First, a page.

He may be famous for being America's same-sex marriage mayor, but Gavin Newsom is having varied success in attracting LGBT support for his bid to be the state's lieutenant governor.

In his hometown the San Francisco mayor did nab the endorsement of the more moderate Alice B. Toklas LGBT Democratic Club, but the progressive Harvey Milk LGBT Democratic Club is taking no position on the race, meaning none of the candidates received the 60 percent threshold to earn an endorsement.

Down in southern California the predominately LGBT San Diego Democratic Club endorsed Los Angeles City Councilmember Janice Hahn in the race. The lopsided endorsement vote had Hahn receiving 67 percent to Newsom's 27 percent.

Club leaders reportedly opted to go with Hahn because of concerns that the top two Democrats on the party's ticket in the fall would be white men. If Newsom wins the primary race against Hahn, then he is expected to join on the general election ballot gubernatorial candidate Jerry Brown , the state's attorney general who is seeking his old job back.

There is a likelihood of seeing the Republican ticket having a female gubernatorial candidate in former eBay chief executive Meg Whitman and a Latino lieutenant governor candidate should moderate state Senator Abel Maldonado win his party's primary race.

Ever since Newsom, who ended his bid to be governor last fall, jumped into the race for the state's second-in-command job, he and Hahn have been battling for support from Democratic leaders. This week Senator Dianne Feinstein (D-California) came out for Newsom in the race.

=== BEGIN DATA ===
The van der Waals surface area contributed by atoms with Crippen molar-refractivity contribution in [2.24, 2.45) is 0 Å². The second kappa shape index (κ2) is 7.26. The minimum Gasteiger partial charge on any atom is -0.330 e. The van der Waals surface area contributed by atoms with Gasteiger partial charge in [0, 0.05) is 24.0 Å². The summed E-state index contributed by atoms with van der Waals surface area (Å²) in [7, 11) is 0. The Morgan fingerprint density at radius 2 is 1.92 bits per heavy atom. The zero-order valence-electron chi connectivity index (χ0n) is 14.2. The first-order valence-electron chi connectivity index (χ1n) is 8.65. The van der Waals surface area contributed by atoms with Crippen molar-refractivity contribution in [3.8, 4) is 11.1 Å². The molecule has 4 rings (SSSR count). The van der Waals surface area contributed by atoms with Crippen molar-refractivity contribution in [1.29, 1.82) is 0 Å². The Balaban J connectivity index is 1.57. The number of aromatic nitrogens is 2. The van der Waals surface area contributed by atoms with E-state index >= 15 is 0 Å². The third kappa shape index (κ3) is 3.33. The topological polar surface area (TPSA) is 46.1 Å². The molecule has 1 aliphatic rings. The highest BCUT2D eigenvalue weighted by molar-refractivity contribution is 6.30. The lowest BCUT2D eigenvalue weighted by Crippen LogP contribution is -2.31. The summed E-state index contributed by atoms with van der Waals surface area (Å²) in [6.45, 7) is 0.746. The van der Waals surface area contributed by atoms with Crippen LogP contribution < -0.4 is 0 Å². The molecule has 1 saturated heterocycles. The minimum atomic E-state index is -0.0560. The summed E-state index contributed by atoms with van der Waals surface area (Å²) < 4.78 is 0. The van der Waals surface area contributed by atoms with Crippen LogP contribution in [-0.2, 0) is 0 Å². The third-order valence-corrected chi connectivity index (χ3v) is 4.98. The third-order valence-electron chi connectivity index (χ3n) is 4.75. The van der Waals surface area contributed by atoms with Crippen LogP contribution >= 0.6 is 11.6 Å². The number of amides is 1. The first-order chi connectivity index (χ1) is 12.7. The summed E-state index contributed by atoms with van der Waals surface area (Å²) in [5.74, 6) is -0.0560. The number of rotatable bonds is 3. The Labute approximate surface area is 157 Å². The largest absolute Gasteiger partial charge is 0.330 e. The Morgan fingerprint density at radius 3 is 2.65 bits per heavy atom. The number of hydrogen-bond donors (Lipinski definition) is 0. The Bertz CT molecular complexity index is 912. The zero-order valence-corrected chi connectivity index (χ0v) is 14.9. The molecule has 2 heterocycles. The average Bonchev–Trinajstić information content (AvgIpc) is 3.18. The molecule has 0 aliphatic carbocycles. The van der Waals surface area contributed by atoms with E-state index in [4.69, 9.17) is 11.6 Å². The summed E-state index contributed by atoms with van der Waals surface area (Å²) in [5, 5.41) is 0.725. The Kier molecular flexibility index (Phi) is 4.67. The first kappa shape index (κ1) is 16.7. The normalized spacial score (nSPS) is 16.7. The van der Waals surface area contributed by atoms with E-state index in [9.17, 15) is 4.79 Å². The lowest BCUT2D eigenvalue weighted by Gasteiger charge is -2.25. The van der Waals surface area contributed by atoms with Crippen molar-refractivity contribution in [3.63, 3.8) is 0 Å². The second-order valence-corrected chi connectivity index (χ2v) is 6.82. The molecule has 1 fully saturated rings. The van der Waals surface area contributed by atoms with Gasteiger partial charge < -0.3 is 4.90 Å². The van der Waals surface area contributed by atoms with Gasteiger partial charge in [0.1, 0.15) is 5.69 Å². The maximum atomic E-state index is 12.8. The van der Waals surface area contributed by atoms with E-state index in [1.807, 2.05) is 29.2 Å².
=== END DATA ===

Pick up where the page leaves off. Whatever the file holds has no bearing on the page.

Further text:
Feinstein joins House Speaker Nancy Pelosi (D-San Francisco), openly gay state Assembly Speaker John A. Perez (D-Los Angeles), and out state Senator Mark Leno (D-San Francisco) in siding with Newsom in the intra-party fight. The state's gay former state party chair, Art Torres , is also backing Newsom.

Nava, Colfax gain LGBT backing in judge races

Two out judicial candidates running for seats on the San Francisco Superior Court on the June primary ballot have gained backing from the city's LGBT Democratic clubs.

In her race for the open Judicial Seat 6, out lesbian deputy public defender Linda Colfax earned the Milk Club's endorsement and was able to block the Alice Club from endorsing a candidate in the race, which also includes Robert Retana , an openly gay attorney in the state court system's Office of the General Counsel.

In his bid to unseat Judge Richard Ulmer in the Judicial Seat 15 race, Michael Nava won the endorsement of both the Alice and Milk clubs. The award-winning crime novelist is a staff attorney for California Supreme Court Justice Carlos Moreno . The third candidate in the race is openly gay attorney Daniel Dean.

Ulmer this week picked up the backing of Newsom and California Democratic Party Chairman John Burton, a former state senator from San Francisco. While Ulmer once belonged to the Republican Party, he switched his registration to decline-to-state after Governor Arnold Schwarzenegger appointed him to the judicial seat last summer.

Web Extra: For more queer political news, be sure to check http://www.ebar.com Monday mornings around 10 a.m. for Political Notes, the notebook's online companion. This week's column reports that UC Berkeley students could elect a queer classmate student government president.

Keep abreast of the latest LGBT political news by following the Political Notebook on Twitter @ http://twitter.com/politicalnotes.

Got a tip on LGBT politics? Call Matthew S. Bajko at (415) 861-5019 or e-mail mailto:.